DOT&E Nominee Focused on Speed, Experimentation, Software

Robert Behler, who retired from the Air Force as a two-star general in 2003, testifies before the Senate Armed Services Committee on Tuesday during his nomination hearing to be the next director of operational test and evaluation. Screenshot from SASC video.

Retired USAF Maj. Gen. Robert Behler, President Donald Trump’s nominee to be the Department of Defense’s director of operational test and evaluation, sailed smoothly through his confirmation hearing before the Senate Armed Services Committee on Tuesday. SASC chairman Sen. John McCain (R-Ariz.) said the committee was likely to advance the nominations of Behler and three other DOD nominees at the next SASC hearing on Thursday.

Behler retired from the Air Force in 2003 as commander of the Air Force Command and Control and Intelligence, Reconnaissance, and Surveillance Center. He was a USAF command pilot with more than 5,000 flying hours in 65 different aircraft, including the SR-71 and U-2 reconnaissance aircraft. He is currently the chief operating officer and deputy director of Carnegie Mellon University’s Software Engineering Institute.

“I believe it is critical to accelerate the speed of acquisition for our weapons systems to continually deliver competitive advantage to our warfighters,” Behler told the committee, and he promised to be “open and transparent” with Congress in working toward that goal. “Right now, we’re risk averse,” in the DOD, he said. “It takes too long, and it costs too much” to develop new systems.

Experimentation is one of the best ways to reform acquisition, Behler said, a lesson he learned in the 1980s as commander of the 31st Test and Evaluation Squadron at Edwards AFB, Calif.

“We flew a lot of airplanes that were basically prototypes” in those days, he said. “When we do prototyping and experimentation, then we have an understanding of what the system is capable of doing.”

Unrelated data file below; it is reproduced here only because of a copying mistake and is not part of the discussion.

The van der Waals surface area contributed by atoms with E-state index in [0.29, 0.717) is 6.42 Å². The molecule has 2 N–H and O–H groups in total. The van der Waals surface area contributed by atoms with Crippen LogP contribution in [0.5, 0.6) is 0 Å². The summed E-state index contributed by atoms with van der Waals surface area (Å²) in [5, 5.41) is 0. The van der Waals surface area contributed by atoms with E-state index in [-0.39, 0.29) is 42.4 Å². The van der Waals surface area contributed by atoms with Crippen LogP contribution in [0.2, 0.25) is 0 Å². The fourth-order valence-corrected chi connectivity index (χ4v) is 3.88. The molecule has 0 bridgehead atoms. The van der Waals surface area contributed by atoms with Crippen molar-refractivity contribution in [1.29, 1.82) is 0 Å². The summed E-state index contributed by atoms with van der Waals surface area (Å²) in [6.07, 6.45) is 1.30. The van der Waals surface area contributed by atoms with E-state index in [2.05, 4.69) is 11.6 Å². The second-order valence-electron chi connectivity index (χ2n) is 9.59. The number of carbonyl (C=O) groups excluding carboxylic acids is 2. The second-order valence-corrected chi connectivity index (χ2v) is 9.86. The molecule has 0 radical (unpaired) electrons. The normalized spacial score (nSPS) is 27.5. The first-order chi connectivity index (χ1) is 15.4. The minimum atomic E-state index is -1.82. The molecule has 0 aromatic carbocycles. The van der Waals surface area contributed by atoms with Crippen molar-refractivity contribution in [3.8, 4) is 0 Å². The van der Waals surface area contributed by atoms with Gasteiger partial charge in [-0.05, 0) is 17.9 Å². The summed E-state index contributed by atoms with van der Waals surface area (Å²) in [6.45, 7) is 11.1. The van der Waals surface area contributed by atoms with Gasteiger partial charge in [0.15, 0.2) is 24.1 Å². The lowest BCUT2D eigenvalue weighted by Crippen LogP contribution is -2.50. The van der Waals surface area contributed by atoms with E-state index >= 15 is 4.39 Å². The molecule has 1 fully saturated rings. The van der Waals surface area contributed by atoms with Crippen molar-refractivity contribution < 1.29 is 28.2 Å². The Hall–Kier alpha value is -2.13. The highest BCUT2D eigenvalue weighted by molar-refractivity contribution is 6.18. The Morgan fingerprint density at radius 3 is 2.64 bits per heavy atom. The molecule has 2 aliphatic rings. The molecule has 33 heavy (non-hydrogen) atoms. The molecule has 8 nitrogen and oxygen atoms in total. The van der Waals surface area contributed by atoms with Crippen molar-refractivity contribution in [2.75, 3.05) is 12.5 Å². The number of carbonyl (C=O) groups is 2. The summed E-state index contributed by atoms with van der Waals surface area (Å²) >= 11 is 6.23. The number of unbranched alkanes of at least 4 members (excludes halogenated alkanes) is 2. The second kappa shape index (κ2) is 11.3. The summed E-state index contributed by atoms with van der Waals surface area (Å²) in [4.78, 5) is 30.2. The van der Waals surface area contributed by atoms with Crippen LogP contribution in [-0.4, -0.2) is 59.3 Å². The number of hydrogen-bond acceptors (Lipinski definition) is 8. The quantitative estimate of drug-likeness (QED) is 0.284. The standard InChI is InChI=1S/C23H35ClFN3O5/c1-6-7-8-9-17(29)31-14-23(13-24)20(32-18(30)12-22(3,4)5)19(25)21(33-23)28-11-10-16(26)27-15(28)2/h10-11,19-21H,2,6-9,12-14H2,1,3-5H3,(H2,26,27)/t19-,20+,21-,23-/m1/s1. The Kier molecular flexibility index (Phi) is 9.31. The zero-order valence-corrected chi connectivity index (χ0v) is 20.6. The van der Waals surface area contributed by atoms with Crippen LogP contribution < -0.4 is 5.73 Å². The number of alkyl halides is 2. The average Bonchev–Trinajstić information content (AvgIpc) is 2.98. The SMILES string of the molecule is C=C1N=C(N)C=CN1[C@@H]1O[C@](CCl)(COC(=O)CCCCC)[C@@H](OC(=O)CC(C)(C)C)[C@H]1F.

As a weapons system moves from prototype to program of record, Behler said the DOD has to “test early and test often.” He said it is also important to test “both in a development sense and an operational sense simultaneously.”

Behler also promised to focus on improving military software testing, which the Air Force has acknowledged is currently too slow. “Software is developing so fast,” Behler said, that “our ability to test it is lagging, our facilities to test it is lagging.”

The problem will only get worse, Behler said, because in today’s military technology, “software is the building material of choice.” Behler said his responsibility, if confirmed, would be to make sure “we have the right amount of people in DOT&E that understand the deep domain experience … of software.”

Also testifying before the committee Tuesday were Dean Winslow to be assistant secretary of defense for health affairs; Thomas Modly, to be under secretary of the Navy; and James Geurts, to be assistant secretary of the Navy for research, development, and acquisition.